Figure 1. Structural features and activation mechanisms of adhesion GPCRs. (A) Schematic depicting the structural organization of aGPCRs in general. The ECR contains multiple cell-adhesive protein domains (indicated by different colored lines and shapes) followed by a GAIN domain. The Stachel peptide is depicted as a brown cylinder. ECR, extracellular region; CTF, C-terminal fragment; NTF, N-terminal fragment; GAIN, GPCR autoproteolysis-inducing. Illustration was generated using the Biorender software. (B) The diverse potential activation mechanisms mediated by aGPCRs.

2. Overview of the ADGRG1/GPR56 Receptor

2.1. Structural Characteristics of the ADGRG1/GPR56 Protein

The full-length human ADGRG1/GPR56 receptor is a protein of 693 amino acids encoded by the ADGRG1 gene on the chromosome 16q21 [21]. However, extensive RNA splicing of its transcripts is predicted to generate at least five different GPR56 protein isoforms that are different in the composition of ECR and/or the first intracellular loop. These GPR56 receptor variants have been found to have differential functional and signaling characteristics and are discussed later [22][23]. Moreover, the usage of multiple alternative transcription start sites has been identified to generate many more diverse GPR56 transcript variants; however, the frequencies of these transcripts and the resulting protein isoforms remain to be fully investigated [24][25].
The GPR56 protein consists of a N-terminal PLL (pentraxin/laminin/neurexin sex-hormone-binding globulin-like) domain and a C-terminal GAIN domain in its ECR (Figure 2A) [23]. Of interest, the PLL domain shares only a relatively weak homology with either the pentraxin or laminin/neurexin/sex-hormone-binding globulin domain hence is a rather novel structural module unique to GPR56 [23]. The GPR56-GAIN domain is unusually small in comparison to those of other aGPCRs. Indeed, its GAIN sub-domain A contains only three α-helices compared to the six α-helices identified in the canonical GAIN sub-domain A of ADGRL1/Latrophilin-1 and ADGRB3/BAI-3 [13][23][26]. Nevertheless, the GAIN sub-domain B of GPR56 seems to be comparable with those of other aGPCRs by having 13 β-strands and 2 small α-helices. The proteolytic cleavage of GPR56 takes place between Leu382 and Thr383 at the consensus GPS motif located between the 12th and 13th β-strands of the GAIN sub-domain B [23]. Interestingly, the PLL domain is absent in two alternatively-spliced GPR56 isoforms, while the other three GPR56 variants contain essentially the same full-length ECR [22]. Altogether, GPR56 is a fully-processed archetypal aGPCR consisting of non-covalently associated NTF-CTF receptor subunits (Figure 2B).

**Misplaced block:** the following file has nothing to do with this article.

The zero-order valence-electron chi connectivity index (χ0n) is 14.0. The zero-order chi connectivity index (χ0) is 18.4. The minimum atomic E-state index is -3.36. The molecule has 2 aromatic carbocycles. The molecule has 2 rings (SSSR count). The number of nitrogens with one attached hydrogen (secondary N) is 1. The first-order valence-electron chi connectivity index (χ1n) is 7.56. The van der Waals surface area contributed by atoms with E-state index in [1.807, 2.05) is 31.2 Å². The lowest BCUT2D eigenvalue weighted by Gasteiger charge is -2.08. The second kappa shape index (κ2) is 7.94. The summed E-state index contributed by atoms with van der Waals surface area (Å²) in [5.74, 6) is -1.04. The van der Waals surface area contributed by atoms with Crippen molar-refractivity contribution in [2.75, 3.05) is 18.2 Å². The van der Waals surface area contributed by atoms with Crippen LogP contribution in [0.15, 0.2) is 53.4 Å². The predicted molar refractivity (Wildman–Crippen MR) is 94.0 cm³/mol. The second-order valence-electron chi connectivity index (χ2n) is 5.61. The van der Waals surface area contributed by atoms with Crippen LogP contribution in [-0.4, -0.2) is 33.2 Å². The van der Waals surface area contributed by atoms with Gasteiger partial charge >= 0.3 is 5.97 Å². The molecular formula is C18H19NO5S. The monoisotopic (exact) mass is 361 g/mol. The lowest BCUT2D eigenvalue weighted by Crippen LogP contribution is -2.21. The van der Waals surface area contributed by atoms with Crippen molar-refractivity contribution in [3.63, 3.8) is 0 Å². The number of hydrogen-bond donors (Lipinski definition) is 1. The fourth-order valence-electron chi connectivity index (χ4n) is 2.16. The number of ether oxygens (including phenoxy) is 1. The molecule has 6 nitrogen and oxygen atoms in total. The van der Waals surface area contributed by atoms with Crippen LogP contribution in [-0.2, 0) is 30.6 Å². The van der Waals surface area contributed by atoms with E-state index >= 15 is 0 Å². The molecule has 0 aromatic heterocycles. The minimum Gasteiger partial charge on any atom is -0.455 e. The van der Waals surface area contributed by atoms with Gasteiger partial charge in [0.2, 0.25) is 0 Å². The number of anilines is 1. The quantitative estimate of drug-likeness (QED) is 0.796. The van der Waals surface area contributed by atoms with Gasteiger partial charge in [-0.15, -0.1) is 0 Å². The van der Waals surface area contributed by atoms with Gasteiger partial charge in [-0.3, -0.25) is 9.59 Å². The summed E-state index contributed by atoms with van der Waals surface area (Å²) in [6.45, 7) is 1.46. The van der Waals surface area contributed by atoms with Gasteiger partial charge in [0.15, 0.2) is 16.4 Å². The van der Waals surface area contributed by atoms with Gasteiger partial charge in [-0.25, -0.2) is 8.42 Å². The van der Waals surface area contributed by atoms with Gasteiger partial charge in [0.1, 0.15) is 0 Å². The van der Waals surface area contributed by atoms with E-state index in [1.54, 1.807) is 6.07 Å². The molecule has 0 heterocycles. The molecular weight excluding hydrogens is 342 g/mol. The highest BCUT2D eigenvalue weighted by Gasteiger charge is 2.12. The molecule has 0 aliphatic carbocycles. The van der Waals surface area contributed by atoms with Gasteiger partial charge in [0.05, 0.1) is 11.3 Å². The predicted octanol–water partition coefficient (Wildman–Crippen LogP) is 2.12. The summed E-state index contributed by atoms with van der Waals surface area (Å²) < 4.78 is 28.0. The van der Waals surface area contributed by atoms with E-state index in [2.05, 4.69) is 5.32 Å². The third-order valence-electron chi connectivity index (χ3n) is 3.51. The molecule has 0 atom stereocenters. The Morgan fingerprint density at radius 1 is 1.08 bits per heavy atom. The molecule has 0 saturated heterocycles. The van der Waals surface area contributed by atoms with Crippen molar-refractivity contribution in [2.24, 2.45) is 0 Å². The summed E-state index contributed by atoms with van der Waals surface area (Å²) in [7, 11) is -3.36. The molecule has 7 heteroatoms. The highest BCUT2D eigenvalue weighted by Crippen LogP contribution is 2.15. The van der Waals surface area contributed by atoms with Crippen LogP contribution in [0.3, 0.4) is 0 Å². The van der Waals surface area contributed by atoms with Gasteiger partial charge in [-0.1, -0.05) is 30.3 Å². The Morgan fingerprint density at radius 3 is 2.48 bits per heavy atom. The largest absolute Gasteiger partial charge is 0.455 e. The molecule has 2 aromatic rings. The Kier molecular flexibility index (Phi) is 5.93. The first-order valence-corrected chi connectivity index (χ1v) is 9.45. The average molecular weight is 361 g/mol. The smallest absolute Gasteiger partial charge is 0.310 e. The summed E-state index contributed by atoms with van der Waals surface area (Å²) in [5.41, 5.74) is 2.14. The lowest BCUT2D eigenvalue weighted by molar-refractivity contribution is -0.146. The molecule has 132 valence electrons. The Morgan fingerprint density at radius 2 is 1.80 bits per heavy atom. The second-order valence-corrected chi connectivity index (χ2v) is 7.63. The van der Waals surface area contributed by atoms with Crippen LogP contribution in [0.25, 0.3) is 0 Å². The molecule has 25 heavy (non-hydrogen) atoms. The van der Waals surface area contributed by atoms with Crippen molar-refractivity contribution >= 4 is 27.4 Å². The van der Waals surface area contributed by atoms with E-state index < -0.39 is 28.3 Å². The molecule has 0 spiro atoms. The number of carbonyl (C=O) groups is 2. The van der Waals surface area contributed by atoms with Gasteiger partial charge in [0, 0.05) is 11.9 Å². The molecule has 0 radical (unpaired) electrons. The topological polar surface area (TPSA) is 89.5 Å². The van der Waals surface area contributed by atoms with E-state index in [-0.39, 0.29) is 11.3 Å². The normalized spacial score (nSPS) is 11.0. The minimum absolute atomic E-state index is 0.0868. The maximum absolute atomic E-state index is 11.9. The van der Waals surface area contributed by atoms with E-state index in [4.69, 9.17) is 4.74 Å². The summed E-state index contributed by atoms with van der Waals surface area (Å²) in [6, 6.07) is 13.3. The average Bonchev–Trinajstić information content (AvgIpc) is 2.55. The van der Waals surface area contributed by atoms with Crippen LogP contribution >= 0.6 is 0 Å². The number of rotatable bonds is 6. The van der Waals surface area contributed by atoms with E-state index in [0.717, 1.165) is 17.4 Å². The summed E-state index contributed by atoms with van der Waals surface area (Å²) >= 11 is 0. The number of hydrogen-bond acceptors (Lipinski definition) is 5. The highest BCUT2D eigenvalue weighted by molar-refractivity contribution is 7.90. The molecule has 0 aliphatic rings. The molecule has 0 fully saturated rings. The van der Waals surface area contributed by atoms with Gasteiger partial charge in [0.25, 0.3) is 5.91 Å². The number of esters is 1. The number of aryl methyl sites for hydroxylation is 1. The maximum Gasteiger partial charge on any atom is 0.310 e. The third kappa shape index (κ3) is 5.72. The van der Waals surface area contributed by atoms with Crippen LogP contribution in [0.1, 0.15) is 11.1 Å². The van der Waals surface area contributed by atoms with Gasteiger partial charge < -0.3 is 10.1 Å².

Figure 2. Overview of the ADGRG1/GPR56 protein. (A) Schematic depicting the domain organization of the GPR56 receptor protein. The light-purple and light-yellow rectangles represent the PLL and GAIN domains, respectively. The 7TM region is represented by a light blue rectangle. The Stachel tethered peptide is indicated by a brown rectangle. SP, signal peptide; GPS, GPCR proteolysis site. (B) Diagrams showing the GPR56 receptor and its known cellular ligands and binding partners. (C) The GPR56-mediated signaling pathways reported to date. (D) The tumorigenic functions known to be mediated by GPR56. Illustration was generated using the Biorender software.